Jones & Swanson

Preventing Injuries to Children in Car Accidents

It’s a well-known fact that auto accidents are a leading cause of injuries and deaths in the United States – but did you know that is especially true for children? For kids ages 10-14, car accidents are the third leading cause of death, and the fourth leading cause for children between the ages of 5 and 9.

Automobile accidents are never easy, and can be especially difficult when children are involved.

Here are a few tips to help keep children safer inside vehicles, in the hopes of reducing the number of child injuries and deaths from car accidents.

  • Use rear-facing car seats for as long as possible. Infants and toddlers should be secured in rear-facing car seats until they have reached the appropriate height and weight recommended by car seat manufacturers. The American Academy of Pediatrics recommends children remain rear-facing for as long as possible. Once size limits have been reached, the safety seat can be swapped to forward facing. And once they are too large for a three-point harness, booster seats should still be used for as long as possible. A child’s age should not be a measurement for the type of safety seat they ride in.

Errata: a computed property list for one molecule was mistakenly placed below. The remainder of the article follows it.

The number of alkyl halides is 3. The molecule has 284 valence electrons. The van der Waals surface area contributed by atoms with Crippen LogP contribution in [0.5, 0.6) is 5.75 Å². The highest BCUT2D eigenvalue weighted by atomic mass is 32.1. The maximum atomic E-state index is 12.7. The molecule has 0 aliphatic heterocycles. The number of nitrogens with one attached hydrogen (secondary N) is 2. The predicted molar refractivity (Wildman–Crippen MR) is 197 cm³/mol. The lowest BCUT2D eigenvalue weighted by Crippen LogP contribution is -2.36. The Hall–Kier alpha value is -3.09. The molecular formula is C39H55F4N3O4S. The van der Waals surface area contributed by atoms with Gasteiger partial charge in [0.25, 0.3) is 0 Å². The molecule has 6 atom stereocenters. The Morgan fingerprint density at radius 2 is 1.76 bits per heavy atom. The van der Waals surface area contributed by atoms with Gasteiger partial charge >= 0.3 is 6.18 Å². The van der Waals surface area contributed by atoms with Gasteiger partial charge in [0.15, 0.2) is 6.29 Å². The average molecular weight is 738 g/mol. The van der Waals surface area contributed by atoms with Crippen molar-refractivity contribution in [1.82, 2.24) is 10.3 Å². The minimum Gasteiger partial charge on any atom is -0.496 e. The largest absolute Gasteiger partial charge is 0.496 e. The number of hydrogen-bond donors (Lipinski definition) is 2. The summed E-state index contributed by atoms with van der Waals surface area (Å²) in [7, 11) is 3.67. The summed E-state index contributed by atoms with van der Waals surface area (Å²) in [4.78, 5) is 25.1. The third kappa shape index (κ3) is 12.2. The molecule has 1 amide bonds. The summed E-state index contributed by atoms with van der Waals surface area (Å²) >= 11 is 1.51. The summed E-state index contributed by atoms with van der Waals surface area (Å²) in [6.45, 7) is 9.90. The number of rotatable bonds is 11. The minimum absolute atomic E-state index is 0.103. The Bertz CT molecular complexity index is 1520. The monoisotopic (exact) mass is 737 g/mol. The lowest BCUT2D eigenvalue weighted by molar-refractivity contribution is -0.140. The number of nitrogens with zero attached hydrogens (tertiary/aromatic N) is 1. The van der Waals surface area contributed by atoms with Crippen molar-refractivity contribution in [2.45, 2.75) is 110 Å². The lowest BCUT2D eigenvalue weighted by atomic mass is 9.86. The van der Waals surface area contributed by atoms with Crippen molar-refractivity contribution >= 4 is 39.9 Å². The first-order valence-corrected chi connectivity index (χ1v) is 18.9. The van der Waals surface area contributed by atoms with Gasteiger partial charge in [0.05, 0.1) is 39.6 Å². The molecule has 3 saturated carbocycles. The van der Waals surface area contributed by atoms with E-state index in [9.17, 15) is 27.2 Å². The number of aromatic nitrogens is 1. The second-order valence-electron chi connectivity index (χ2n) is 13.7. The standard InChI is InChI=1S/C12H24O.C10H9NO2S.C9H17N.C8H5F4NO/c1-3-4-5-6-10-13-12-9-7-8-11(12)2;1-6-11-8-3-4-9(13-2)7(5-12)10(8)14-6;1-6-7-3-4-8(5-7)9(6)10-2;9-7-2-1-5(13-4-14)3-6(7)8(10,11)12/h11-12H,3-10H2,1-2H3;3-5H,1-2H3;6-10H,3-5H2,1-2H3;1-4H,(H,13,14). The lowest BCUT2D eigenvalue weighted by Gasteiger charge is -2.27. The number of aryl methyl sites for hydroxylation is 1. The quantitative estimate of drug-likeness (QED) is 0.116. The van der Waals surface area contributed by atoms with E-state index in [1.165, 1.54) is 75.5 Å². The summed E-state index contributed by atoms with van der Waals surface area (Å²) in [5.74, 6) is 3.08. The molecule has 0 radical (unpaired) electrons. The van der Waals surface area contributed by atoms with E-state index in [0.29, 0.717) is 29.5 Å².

• Ensure car seats are properly installed. Car seats differ by brand and style, and every manufacturer has a different method of installation. It’s very important that users follow the instructions closely for proper installation, as a simple mishap when locking in a car seat could make a huge difference.
  • Children 12 and under should sit in the back seat. The safest place to ride in a vehicle is in the backseat, and this is especially true with younger children. All kids under the age of 13 should ride in the backseat – and maybe even older teens for extra caution. Not only are crashes themselves dangerous for child passengers, but air bags from the front seat can be dangerous to smaller bodies as well. Impact is very forceful, so keeping children from this risk is important.
  • Understand potential child injuries. Because children are smaller than adults, their injuries sometimes differ from adult injuries. Head trauma is one of the most common types of injuries sustained by children in auto accidents. Chest and rib injuries can also be more dangerous for children. Because their bodies are smaller than adults, there is less room between organs and arteries. For instance, if a child broke a rib in an accident it could easily puncture a lung or large artery, causing internal bleeding. Something as seemingly minor as whiplash can be serious for children if left untreated. Kids can experience whiplash in accidents that occur at lower speeds, so it’s important to be on the lookout for these types of injuries.

Children are more at risk for injuries in car accidents than adults. Their bodies are smaller, not fully developed, and more fragile. It’s our job as adults and caregivers to use extra precaution when driving with child passengers. Let’s all do our part and keep these tips in mind, in an effort to reduce make our roadways safer.

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